In his book The Amazon Way on IoT (Internet of Things) John Rossman talks about the importance of designing a flywheel for your business. The flywheel is the positive feedback loop that keeps your business growing and becoming more and more efficient. He sees the flywheel as being at the centre of Amazon's success.
The original Amazon flywheel was built on growth and everything within the organization was about driving growth. Profit was way down the on the list of things to be optimized.
Having a huge selection of goods (initially books) and a well designed user interface plus rapid delivery, led to a great customer experience that increased traffic. Increased traffic drew in more and more sellers that led to increased selection. Increased selection improved the customer experience and on and on around the circle. All this led to GROWTH that drove down the cost structure, enabling Amazon to lower costs and to further improve the customer experience.
This is a great example of the application of systems thinking to business design. The key concepts of system thinking are feedback loops (positive and negative) and how they interact. At Ibbaka, we have been applying this approach to the analysis of 2-sided and 3-sided marketplaces and we are extending it to our overall analysis of pricing strategy. An example is our recent post on designing pricing that encourages the behaviors that increase the value of a solution to the customer.
John Rossman goes on to show how Amazon is building its Amazon Web Services flywheel and the role that the Internet of Things plays in increasing its momentum. His sketch looks like this.
Infrastructure scale drives innovation up and costs down, leading to greater adoption of AWS. This creates Big Data. Amazon's IoT devices (and other devices using the AWS infrastructure) generate data used in Machine Learning, that provides customer insights and further drives up Infrastructure scale.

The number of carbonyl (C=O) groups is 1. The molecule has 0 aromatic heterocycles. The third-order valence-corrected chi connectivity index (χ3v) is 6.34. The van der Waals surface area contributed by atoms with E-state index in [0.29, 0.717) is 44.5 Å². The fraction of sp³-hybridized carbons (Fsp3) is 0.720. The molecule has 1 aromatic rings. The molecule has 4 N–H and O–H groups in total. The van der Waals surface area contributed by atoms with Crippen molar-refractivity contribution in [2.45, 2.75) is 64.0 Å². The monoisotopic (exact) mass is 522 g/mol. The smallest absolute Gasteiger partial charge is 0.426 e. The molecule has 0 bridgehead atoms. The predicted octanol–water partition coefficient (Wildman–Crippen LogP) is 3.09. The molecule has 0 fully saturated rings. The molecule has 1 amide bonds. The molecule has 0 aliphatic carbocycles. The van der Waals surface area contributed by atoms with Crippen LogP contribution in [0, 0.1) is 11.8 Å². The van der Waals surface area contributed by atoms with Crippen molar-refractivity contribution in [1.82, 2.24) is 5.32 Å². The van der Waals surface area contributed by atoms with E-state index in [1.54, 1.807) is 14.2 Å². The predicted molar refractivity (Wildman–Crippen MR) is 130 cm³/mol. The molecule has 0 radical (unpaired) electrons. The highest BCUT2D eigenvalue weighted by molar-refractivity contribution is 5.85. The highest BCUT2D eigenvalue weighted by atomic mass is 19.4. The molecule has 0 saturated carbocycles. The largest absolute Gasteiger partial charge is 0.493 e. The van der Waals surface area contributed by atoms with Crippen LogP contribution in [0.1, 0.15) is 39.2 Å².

I don't think this is quite right. I would it tweak it a bit so that the IoT devices are feeding BiG Data, which is used for Machine Learning, which in turn generates Customer Insights, and drives Innovation.
This is a second powerful flywheel for Amazon. AWS already accounts for about 10% of Amazon's revenues and was a US$17.46 billion business in 2017. In the fourth quarter of 2017, AWS operating income equated to more than 60% of the operating income for the entirety of Amazon.
What does all this have to do with pricing?
Your pricing strategy should be designed to add to the momentum, and should not be a break on any of the feedback loops that feed the momentum. If your flywheel is leveraging Big Data for Machine Learning, don't price the actions that are contributing to the data generation that will inform your future innovations, and that is creating value for your customers.
A few things to do.
- Model the flywheel for your business (if you don't have a flywheel that is a deeper problem), look at the positive and the negative feedback loops. A positive feedback loop builds the momentum, a negative feedback loop acts like a break.
- Check the feedback loops and see how you are pricing them. If you are pricing positive feedback loops, can you stop or reduce prices? If you are not pricing the negative feedback loops, can you do so?
- Search for new positive feedback loops. How can you evolve your business to add new positive feedback, like Amazon has done by adding IoT devices to its AWS flywheel? How will these new feedback loops impact your pricing and revenue model? Can you monetize them while still having them function?
Systems thinking is a powerful way to organize and design your business. Pricing needs to account for the system of feedback loops and as the song says, you want to "Accentuate the positive, eliminate the negative." (from Ac-Cent-Tchu-Ate The Positive by Jimmy Mercer.)